For many seniors, the end of our college career hit them back in September. For me, it didn’t hit until January.
Ringing in the new year in 2018, I realized some very big moments were going to happen in my life. I am going to graduate, a few short weeks later marry my best friend and then begin my life in the professional world. While this all sounds like positive things, there is one dark cloud that, I believe, is hanging over many of my fellow seniors and myself.
This is a realization that we are going to have to say goodbye, not only to Franciscan, but to the friends who encircled our lives as college students and supplied us with the memories and adventures that we will tell for years to come.
One of the many blessings of Franciscan is its diversity in locations. Students come from all over the states, and indeed all over the world to this school. It gives people like me the chance to make friends with people who, had God not designed us to be in the same school at the same time, I would never have had a chance to meet. That is a blessing, but it is also a cross.
Many people are at least close in vicinity, but when you have friends from across the country or across an entire ocean, you wonder: “Will I ever see that person again?”
God works in mysterious ways, and you just might see them again. But there are other moments in which God has fulfilled the time you are to spend together, and now you both will move on into completely different spheres. You might stay connected, but you’ll never again have that day-to-day interaction you had for the past four years.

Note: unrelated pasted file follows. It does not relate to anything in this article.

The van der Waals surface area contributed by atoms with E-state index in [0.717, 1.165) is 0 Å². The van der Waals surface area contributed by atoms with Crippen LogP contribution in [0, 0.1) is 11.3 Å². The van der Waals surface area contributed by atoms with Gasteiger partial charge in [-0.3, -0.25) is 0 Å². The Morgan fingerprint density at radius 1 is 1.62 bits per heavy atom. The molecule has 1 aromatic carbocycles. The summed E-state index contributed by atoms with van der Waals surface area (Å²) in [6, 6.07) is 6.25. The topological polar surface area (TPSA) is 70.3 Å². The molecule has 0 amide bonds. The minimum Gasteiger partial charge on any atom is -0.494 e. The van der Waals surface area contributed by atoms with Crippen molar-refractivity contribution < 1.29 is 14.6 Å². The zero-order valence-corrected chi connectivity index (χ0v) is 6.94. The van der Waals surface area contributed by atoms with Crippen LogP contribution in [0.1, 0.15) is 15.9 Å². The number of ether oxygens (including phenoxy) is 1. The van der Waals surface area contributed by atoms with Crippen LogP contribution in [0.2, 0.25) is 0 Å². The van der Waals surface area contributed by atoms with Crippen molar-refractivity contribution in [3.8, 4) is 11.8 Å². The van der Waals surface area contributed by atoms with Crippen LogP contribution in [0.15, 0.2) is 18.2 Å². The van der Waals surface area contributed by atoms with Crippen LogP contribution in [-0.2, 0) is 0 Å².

If you are anyone like me, this idea is a little bit … depressing. And seemingly unfair. But the beauty of our faith is it keeps us connected, even when we’re separated by hundreds or thousands of miles.
A useful tip I had gotten from an alumnus was “always live in the present moment.” And that is the advice I needed coming into this spring semester, my last at Franciscan University. Always live in the present moment, cherish the classroom settings and the toughest assignments; you will never have this type of work in the professional world. But more than this, cherish the time spent with your friends, your households and your co-workers.
Be truly present to those around you; don’t let the pressure of what you feel is more important distort your view of what’s in front of you. Go out more often, laugh more deeply and be intentional with your conversations. If you say you should meet up and have coffee sometime, actually do it! Don’t hold back. This is your time to fully cultivate those friendships you have. Even if you don’t know a person well, now is the time to deepen that friendship before you leave.
Many people will come and go out of our lives, but only a few will stay. But it’s up to you who those few are. Surround yourself with your closest friends, cherish them, and you will never lose them. Don’t focus on the depressing thoughts that after May you won’t see each other until who-knows-when. Because when who-knows-when gets here, you’ll look back and regret that you didn’t spend more time focusing on the present.
Remember to appreciate the small things: every conversation and adventure. Each is still a unique page in your college year’s story. Don’t skip ahead to see what’s coming next. Focus on the now. I promise you will not regret it.